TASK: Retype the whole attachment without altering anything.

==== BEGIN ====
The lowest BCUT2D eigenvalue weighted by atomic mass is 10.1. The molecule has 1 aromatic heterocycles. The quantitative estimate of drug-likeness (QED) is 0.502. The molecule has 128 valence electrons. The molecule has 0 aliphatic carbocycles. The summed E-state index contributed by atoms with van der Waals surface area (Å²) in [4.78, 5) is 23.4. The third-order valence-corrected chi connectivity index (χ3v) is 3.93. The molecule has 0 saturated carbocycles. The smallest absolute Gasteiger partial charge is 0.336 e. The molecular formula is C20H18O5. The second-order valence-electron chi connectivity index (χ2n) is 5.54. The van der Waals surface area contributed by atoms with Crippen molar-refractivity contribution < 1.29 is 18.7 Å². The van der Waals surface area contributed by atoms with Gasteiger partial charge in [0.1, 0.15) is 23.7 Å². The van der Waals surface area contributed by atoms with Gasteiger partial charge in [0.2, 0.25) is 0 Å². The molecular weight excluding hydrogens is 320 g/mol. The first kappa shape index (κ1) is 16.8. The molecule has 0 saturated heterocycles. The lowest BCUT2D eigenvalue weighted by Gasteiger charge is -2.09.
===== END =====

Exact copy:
The lowest BCUT2D eigenvalue weighted by atomic mass is 10.1. The molecule has 1 aromatic heterocycles. The quantitative estimate of drug-likeness (QED) is 0.502. The molecule has 128 valence electrons. The molecule has 0 aliphatic carbocycles. The summed E-state index contributed by atoms with van der Waals surface area (Å²) in [4.78, 5) is 23.4. The third-order valence-corrected chi connectivity index (χ3v) is 3.93. The molecule has 0 saturated carbocycles. The smallest absolute Gasteiger partial charge is 0.336 e. The molecular formula is C20H18O5. The second-order valence-electron chi connectivity index (χ2n) is 5.54. The van der Waals surface area contributed by atoms with Crippen molar-refractivity contribution < 1.29 is 18.7 Å². The van der Waals surface area contributed by atoms with Gasteiger partial charge in [0.1, 0.15) is 23.7 Å². The van der Waals surface area contributed by atoms with Gasteiger partial charge in [0.2, 0.25) is 0 Å². The molecular weight excluding hydrogens is 320 g/mol. The first kappa shape index (κ1) is 16.8. The molecule has 0 saturated heterocycles. The lowest BCUT2D eigenvalue weighted by Gasteiger charge is -2.09.